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Missing the Boat

May 6, 2013

I wasn’t even sure I wanted to blog about this, because there is this sense of shame I feel at falling short. But I know all writers, even the great ones, go through this. It’s almost like a rite of passage I suppose. So I’ll come clean.Image courtesy of Guido Giardino @ stock.xchng

My miserable piece of dreck short story was rejected for the Adventures in Creating Anthology.

It’s okay, really. As I read the names on the list, and saw mine wasn’t on it, I naturally had all kinds of emotions going through my head: disappointment, frustration, surprise, jealousy, hopelessness. But I had another reaction I didn’t expect.

Relief. Overwhelming relief.

No more revising that one, no worrying about when it’s coming out or if the cover will look cool. (No harassing my followers to buy the book. ;))

I’m struggling to understand why I feel that way, because it is quite a powerful feeling–one that eclipses all the rest. I wanted to be in the anthology. I did my best with it and had lots of other writers give me feedback before I sent it in. I poured a little of myself into that story, all my favorite things, feathers, a cat, music, wings, all there.

So why am I relieved that the story will remain safely on my hard drive?Image courtesy of Vjeran Lisjak @ stock.xchng

Is it because I don’t care about being a writer? I don’t think so. My creative fire still burns hot. I’ve never needed recognition to pursue my creativity. I don’t need the title of Writer in order to put my words up on the screen.

Is it because I’m tired and just want to get some sleep? Maybe. Finally, I have validation that all this ambition leads to nothing, so I might as well sleep.

I finally concluded that I’m glad my work isn’t out there if it’s not ready. I chose to submit to this anthology because I knew there would be feedback from the contest moderators, and I’m hoping for some insight as to why this story isn’t up to snuff.

Because I want to know.

Did I miss the anthology theme? Was the conflict too small? Did my main character come off as one-dimensional? Was my setting vague? Does my dialogue confuse readers? Are my critiquers not honest enough to tell me what is wrong with this? Were seven critiques and six revisions not enough?

What, what, WHAT, tell me what do I need to understand to write decent stories?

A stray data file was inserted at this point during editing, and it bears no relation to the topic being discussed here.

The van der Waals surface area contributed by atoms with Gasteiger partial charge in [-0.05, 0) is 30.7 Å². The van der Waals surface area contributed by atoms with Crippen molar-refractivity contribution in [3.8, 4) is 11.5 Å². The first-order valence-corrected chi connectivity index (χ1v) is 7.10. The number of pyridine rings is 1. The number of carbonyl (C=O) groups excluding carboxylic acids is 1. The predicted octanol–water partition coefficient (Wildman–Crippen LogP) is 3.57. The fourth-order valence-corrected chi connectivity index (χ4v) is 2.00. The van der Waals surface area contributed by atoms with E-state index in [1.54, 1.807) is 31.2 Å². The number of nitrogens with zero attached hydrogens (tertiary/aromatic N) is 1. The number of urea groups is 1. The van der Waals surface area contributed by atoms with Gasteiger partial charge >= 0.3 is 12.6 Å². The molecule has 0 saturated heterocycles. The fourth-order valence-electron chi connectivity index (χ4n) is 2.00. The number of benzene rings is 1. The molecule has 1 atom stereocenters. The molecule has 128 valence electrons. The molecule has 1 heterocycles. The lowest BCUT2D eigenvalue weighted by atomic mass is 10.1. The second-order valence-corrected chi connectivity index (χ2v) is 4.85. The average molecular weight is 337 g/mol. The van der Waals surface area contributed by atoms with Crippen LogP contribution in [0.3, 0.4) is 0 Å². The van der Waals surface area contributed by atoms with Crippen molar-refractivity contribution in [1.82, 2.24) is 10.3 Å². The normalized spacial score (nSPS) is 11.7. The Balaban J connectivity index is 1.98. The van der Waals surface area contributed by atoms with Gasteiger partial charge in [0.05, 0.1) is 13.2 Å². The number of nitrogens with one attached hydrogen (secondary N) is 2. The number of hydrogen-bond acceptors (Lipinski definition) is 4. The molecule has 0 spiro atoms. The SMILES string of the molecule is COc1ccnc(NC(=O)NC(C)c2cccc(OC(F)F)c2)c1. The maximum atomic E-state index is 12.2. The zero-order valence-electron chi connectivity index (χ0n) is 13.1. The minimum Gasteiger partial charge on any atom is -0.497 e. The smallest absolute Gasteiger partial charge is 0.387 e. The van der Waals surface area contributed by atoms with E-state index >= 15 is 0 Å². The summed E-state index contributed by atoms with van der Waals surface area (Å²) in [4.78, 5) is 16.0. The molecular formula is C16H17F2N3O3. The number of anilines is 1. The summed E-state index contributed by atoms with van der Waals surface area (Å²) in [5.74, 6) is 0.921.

Maybe I’m just tired of fighting the inner editor and ready to give in to her constant nagging that I’m not good enough.

Fine, I’m not good enough.

Not yet.Image courtesy of Marja Flick-Buijs @ stock.xchng

There will be other boats.

(Because you’re special, the Holly Lisle Forum members can find the password for my anthology page and read the story using this link. Be sure you’re logged in when you click. Please remember: This is a work in progress!)

And, how do you react when the boat leaves without you? Do you sink? Or do you swim?

Sinking ship image courtesy of Guido Giardino, folded paper ship image courtesy of Vjeran Lisjak, rainbow paper boats image courtesy of Marja Flick-Buijs, all three @ stock.xchng
  1. May 6, 2013 8:39 pm

    Oh how I know how that feels. Sucky, no matter how you slice it. I’m trying to write for fun again and just not worry about getting published. I’d love to read your story, though. My critique group is great for making me understand why my stories have been rejected, even though it sort of hurts while I am listening to what they have to say. Perhaps they just got a ton of great stories and picked ones that fit together in a certain way? Anthologies are tricky that way.

    • May 7, 2013 6:56 am

      Hi shell flower,
      I did finally get the feedback from the moderators, and there were a lot of positive comments to balance out my shortcomings. 🙂 But you’re right, it’s hard to face that I have much to learn.
      If you want, I can email you the password so you can check out my story. 🙂

      Word is they did have a ton of great stories though. I’m looking forward to reading them!

  2. May 6, 2013 11:11 pm

    Sorry to hear your story wasn’t chosen for the anthology. I think I know how you feel. A submitted a piece to Writer’s Digest Short Short Story competition a couple years ago that didn’t get picked. I remember the frustration of wondering what I could’ve done differently to make it a winning story. Looking back, I realize I couldn’t have done anything more than I already had, which is to write the best story I could at the time.

    I’m still learning what it takes to write a publishable piece of fiction, but I assume it’s not too different from other complex skills I’ve learned in the past. I used to play guitar, and I basically learned by writing my own songs. At first they weren’t very good, but the more songs I wrote, the more they improved. It was the same when I started building amateur levels for computer games, even if the learning curve for that was shallower than it is for playing a musical instrument 🙂